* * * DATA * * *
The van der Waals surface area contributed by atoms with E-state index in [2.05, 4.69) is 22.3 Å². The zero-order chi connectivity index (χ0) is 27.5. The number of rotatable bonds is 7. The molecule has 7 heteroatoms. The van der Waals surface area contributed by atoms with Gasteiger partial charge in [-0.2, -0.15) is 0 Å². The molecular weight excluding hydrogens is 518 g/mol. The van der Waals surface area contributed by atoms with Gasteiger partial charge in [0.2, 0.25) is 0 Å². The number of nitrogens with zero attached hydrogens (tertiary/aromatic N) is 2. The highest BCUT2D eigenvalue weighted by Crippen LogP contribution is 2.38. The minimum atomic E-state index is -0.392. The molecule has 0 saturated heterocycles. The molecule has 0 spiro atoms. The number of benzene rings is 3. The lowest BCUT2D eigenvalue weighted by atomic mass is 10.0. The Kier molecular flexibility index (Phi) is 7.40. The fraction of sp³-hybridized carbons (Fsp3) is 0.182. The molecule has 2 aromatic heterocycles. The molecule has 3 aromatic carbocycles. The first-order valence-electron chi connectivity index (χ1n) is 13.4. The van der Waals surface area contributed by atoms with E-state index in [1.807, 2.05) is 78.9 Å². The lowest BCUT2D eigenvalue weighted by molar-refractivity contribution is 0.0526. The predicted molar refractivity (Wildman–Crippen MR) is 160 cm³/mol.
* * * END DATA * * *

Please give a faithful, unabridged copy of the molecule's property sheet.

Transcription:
The van der Waals surface area contributed by atoms with E-state index in [2.05, 4.69) is 22.3 Å². The zero-order chi connectivity index (χ0) is 27.5. The number of rotatable bonds is 7. The molecule has 7 heteroatoms. The van der Waals surface area contributed by atoms with Gasteiger partial charge in [-0.2, -0.15) is 0 Å². The molecular weight excluding hydrogens is 518 g/mol. The van der Waals surface area contributed by atoms with Gasteiger partial charge in [0.2, 0.25) is 0 Å². The number of nitrogens with zero attached hydrogens (tertiary/aromatic N) is 2. The highest BCUT2D eigenvalue weighted by Crippen LogP contribution is 2.38. The minimum atomic E-state index is -0.392. The molecule has 0 saturated heterocycles. The molecule has 0 spiro atoms. The number of benzene rings is 3. The lowest BCUT2D eigenvalue weighted by atomic mass is 10.0. The Kier molecular flexibility index (Phi) is 7.40. The fraction of sp³-hybridized carbons (Fsp3) is 0.182. The molecule has 2 aromatic heterocycles. The molecule has 3 aromatic carbocycles. The first-order valence-electron chi connectivity index (χ1n) is 13.4. The van der Waals surface area contributed by atoms with E-state index in [1.807, 2.05) is 78.9 Å². The lowest BCUT2D eigenvalue weighted by molar-refractivity contribution is 0.0526. The predicted molar refractivity (Wildman–Crippen MR) is 160 cm³/mol.